In an attempt to position himself as a credible alternative to GOP front-runner George W. Bush, Sen. John McCain, R-Ariz., kicked off a four-day campaign swing Monday by highlighting the contrasts between himself and the Texas governor. While never mentioning his GOP rival by name, McCain's speech today implied that Bush was a glib, inexperienced lightweight.
That thinly veiled attack will no doubt be a centerpiece of McCain's upcoming campaign stops from South Carolina to California, as the senator rides high on the media bounce from Monday's announcement. The message, if effectively conveyed, will transmit the following: McCain deep, Bush shallow. McCain conservative, Bush squishy. McCain Vietnam war hero, Bush rich-boy National Guardsman. McCain bold, Bush lame. McCain open and honest about his sins, Bush obfuscatory.
And in the end, McCain hopes voters will eventually conclude: McCain strong, Bush weak.
Tuesday will bring a two-pronged, double-V attack: veterans and vouchers. McCain heads to South Carolina, where he will appear at a number of events aimed at veterans - a natural voting block because of McCain's Navy veteran and POW status -- who are said to constitute 30 percent of the Republican primary voting populace in that state.
Also on Tuesday, McCain will rattle his reformist sabre by proposing a three-year targeted school voucher experiment, which he will fund by eliminating government subsidies for the ethanol, sugar and oil-and-gas industries. Bush stopped short of supporting a voucher program in his education speech earlier this month, and has been mum on the sacred subsidies.
On Wednesday, McCain is scheduled to symbolically grab the mantle of the conservative outsider by appearing alongside Nancy Reagan at the Reagan Library in Simi Valley, Calif. There McCain will outline a speech on defense and foreign policy, an area of particular strength for him and of vulnerability for Bush -- who has confused Slovenia and Slovakia, called Kosovars "Kosovarians," and called East Timorese "East Timorians."
To further shore up McCain's conservative bona fides, uber-right-wing media magnate Rupert Murdoch will host a fund-raiser for McCain that evening at his Los Angeles home.
Monday's kickoff speech at Greeley Park was vintage John McCain. Railing against special interests, he took veiled shots at Bush and not-so-veiled ones at both President Bill Clinton and Congress. He rebuffed isolationism, insisting that the United States "must be involved in the destiny of other nations." The 30-minute speech was also -- characteristically -- professionally bold and personally modest. He outlined a few policy priorities including campaign finance reform, a stronger defense, an interventionist military strategy and school vouchers.
But its main theme has been the centerpiece of McCain's entire presidential campaign -- himself, his character and his story.
"I do not announce my candidacy to satisfy my personal ambitions," he said. "My life has already been blessed more than I deserve ... It is because I owe America more than she has ever owed me that I am a candidate."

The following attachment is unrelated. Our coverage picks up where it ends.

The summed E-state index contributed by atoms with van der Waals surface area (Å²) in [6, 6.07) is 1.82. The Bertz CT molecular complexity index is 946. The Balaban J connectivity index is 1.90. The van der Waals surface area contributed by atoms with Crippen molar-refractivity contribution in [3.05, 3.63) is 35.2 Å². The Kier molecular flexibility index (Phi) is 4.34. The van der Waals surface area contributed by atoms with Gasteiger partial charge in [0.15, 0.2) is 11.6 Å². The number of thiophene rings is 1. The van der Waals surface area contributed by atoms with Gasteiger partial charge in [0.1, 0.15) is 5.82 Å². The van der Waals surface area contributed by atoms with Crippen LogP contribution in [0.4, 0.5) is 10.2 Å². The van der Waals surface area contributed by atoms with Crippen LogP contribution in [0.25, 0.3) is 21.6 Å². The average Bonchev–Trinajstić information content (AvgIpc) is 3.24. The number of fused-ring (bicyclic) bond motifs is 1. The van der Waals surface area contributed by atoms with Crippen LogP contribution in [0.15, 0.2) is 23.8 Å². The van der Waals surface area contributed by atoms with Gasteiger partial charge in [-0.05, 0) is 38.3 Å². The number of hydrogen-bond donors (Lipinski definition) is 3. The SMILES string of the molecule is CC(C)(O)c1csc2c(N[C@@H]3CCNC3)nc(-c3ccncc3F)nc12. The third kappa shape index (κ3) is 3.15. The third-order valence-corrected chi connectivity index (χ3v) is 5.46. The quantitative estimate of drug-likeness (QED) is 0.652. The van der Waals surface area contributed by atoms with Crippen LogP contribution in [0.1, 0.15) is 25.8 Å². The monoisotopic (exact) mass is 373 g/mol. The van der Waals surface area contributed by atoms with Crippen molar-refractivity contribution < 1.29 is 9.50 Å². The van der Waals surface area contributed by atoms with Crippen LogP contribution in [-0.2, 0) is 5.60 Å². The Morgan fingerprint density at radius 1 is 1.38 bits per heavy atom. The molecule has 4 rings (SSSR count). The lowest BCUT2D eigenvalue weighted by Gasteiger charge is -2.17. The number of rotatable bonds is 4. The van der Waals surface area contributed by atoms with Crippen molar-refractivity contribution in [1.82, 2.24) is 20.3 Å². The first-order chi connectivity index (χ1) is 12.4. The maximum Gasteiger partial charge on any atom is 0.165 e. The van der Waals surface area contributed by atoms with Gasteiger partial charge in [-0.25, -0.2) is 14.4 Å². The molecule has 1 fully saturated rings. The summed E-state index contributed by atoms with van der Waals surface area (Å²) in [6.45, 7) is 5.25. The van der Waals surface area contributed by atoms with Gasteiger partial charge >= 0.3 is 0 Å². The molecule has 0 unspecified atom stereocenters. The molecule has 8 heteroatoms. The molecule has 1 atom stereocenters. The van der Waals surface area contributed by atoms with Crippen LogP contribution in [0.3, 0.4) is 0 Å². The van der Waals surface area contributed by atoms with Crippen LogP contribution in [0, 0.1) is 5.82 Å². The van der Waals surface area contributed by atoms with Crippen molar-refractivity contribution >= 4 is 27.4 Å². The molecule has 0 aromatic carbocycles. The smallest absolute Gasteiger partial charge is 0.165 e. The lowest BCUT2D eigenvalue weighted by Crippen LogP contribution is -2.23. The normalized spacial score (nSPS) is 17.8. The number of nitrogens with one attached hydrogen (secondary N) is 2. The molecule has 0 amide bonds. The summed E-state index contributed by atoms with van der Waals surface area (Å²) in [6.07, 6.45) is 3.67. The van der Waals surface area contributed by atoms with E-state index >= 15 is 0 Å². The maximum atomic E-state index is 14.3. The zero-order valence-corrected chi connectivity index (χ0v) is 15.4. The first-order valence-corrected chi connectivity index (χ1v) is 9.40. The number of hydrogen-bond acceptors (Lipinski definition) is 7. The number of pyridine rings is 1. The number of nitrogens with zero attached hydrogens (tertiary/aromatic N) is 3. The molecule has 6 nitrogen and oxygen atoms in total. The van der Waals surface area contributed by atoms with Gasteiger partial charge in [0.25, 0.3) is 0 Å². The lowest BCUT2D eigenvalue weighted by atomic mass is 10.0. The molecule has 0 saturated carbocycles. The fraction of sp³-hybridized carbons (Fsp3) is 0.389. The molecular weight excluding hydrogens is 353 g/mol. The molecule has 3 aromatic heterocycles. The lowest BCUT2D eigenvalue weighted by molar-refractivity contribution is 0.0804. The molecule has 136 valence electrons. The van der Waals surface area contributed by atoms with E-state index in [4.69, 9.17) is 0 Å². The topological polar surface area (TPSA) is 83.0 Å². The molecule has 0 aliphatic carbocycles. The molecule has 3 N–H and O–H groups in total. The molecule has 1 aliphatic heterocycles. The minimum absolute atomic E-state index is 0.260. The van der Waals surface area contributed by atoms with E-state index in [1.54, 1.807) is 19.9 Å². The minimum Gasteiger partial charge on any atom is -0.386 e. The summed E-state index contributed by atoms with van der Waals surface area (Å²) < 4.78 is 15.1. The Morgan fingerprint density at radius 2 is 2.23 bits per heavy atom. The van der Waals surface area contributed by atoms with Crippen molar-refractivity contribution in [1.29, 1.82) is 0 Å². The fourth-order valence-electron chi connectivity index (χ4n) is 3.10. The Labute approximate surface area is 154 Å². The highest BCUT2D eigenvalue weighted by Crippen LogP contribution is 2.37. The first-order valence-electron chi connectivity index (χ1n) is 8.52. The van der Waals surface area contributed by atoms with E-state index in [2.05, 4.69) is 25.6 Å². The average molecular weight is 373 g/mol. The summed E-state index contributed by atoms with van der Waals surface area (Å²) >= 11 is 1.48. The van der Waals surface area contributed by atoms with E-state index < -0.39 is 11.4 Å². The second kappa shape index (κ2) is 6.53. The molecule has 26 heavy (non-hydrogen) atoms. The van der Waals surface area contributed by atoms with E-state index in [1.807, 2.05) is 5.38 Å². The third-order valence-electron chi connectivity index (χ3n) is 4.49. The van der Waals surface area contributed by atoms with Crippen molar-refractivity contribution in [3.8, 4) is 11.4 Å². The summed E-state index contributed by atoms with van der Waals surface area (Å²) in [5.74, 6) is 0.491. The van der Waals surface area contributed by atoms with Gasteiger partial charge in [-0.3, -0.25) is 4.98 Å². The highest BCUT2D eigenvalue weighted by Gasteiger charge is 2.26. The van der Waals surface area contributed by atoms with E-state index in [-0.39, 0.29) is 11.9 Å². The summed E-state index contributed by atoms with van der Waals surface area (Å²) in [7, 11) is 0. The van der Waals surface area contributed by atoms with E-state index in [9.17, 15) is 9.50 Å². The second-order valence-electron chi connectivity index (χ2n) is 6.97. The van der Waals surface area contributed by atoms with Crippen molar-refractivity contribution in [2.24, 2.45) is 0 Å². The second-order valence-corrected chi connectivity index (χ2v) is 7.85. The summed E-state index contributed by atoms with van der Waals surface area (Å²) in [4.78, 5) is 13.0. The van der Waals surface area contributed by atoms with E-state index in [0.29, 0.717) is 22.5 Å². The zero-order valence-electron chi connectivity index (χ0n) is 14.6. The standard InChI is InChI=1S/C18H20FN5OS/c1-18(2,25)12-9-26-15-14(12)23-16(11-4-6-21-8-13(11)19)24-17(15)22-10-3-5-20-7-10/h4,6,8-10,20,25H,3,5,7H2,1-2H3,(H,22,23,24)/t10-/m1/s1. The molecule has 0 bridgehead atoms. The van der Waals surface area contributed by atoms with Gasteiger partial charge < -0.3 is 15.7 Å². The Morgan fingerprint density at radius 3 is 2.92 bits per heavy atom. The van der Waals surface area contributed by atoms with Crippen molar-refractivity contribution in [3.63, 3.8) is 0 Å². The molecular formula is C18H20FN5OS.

Surrounded by 500 or so big-shot supporters, New Hampshire veterans and curious townies, McCain didn't bother outlining his compelling bio. He didn't need to. Remnants of the torture he withstood from his captors is written in the slightly awkward way he holds his arms -- a permanent reminder of war injuries. And posters of McCain as a dashing young Navy flyboy -- the same photo featured on the cover of his bestseller "Faith of My Fathers" (soon to be No. 2 on the New York Times bestseller list) -- stood on the side, behind the crowd.
When most politicians wax humble, it couldn't sound less sincere. But McCain constantly reminds his audiences of his shortcomings and flaws, and somehow is able to sound credible. Some of this is attributable to the military code of virtue, which requires self-sacrifice. More than a touch of it stems from his five and a half years in the Hanoi Hilton. No doubt a healthy sampling comes from legitimate feelings of inadequacy in the shadow of his father and grandfather, both of whom were four-star admirals. Some of it is from his legitimate screw-ups, such as his failed first marriage.
And since humility and forthrightness are so rare in Washington, his personality may be McCain's strongest asset -- especially among members of the media, who freely partake in the cult of McCain's iconoclastic personality.
McCain asserted that his sum total life's experience had offered him the gravitas to appreciate the significance of the office he's running for. In what was clearly a slap at front-runner Bush -- who is seen by some critics as perhaps not the deepest pond on the farm -- McCain asserted that the task of national security "requires a commander-in-chief who has the experience to understand and lead a volatile and changing world."
"When it comes time to make the decision to send our young men and women into harm's way, that decision should be made by a leader who knows that such decisions have profound consequences," McCain said. "I'm not afraid of the burden."
The phrase "I'm not afraid" found its way into McCain's speech five times.
And who would be afraid?